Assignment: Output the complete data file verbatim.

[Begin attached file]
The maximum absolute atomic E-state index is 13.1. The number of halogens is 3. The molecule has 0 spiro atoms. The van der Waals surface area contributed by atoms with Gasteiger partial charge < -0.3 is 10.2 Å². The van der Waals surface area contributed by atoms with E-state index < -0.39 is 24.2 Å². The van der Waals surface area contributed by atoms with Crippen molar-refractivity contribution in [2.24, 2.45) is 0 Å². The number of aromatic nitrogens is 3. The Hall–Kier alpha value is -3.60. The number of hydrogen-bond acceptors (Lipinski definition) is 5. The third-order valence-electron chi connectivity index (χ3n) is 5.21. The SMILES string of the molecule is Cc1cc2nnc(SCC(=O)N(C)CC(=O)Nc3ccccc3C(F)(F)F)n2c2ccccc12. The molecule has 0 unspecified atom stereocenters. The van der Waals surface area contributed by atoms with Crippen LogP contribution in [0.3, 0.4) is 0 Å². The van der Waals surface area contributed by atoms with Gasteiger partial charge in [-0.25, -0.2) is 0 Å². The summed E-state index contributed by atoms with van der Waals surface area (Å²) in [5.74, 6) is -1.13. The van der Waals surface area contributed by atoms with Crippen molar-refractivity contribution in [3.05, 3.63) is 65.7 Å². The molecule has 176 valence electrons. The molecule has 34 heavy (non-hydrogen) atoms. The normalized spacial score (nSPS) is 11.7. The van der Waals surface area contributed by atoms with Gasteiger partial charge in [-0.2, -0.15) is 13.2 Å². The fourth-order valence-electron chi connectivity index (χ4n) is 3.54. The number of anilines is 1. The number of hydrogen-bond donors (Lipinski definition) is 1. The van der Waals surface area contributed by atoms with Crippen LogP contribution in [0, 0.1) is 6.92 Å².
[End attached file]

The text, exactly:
The maximum absolute atomic E-state index is 13.1. The number of halogens is 3. The molecule has 0 spiro atoms. The van der Waals surface area contributed by atoms with Gasteiger partial charge < -0.3 is 10.2 Å². The van der Waals surface area contributed by atoms with E-state index < -0.39 is 24.2 Å². The van der Waals surface area contributed by atoms with Crippen molar-refractivity contribution in [2.24, 2.45) is 0 Å². The number of aromatic nitrogens is 3. The Hall–Kier alpha value is -3.60. The number of hydrogen-bond acceptors (Lipinski definition) is 5. The third-order valence-electron chi connectivity index (χ3n) is 5.21. The SMILES string of the molecule is Cc1cc2nnc(SCC(=O)N(C)CC(=O)Nc3ccccc3C(F)(F)F)n2c2ccccc12. The molecule has 0 unspecified atom stereocenters. The van der Waals surface area contributed by atoms with Crippen LogP contribution in [0.3, 0.4) is 0 Å². The van der Waals surface area contributed by atoms with Gasteiger partial charge in [-0.25, -0.2) is 0 Å². The summed E-state index contributed by atoms with van der Waals surface area (Å²) in [5.74, 6) is -1.13. The van der Waals surface area contributed by atoms with Crippen molar-refractivity contribution in [3.05, 3.63) is 65.7 Å². The molecule has 176 valence electrons. The molecule has 34 heavy (non-hydrogen) atoms. The normalized spacial score (nSPS) is 11.7. The van der Waals surface area contributed by atoms with Gasteiger partial charge in [-0.2, -0.15) is 13.2 Å². The fourth-order valence-electron chi connectivity index (χ4n) is 3.54. The number of anilines is 1. The number of hydrogen-bond donors (Lipinski definition) is 1. The van der Waals surface area contributed by atoms with Crippen LogP contribution in [0, 0.1) is 6.92 Å².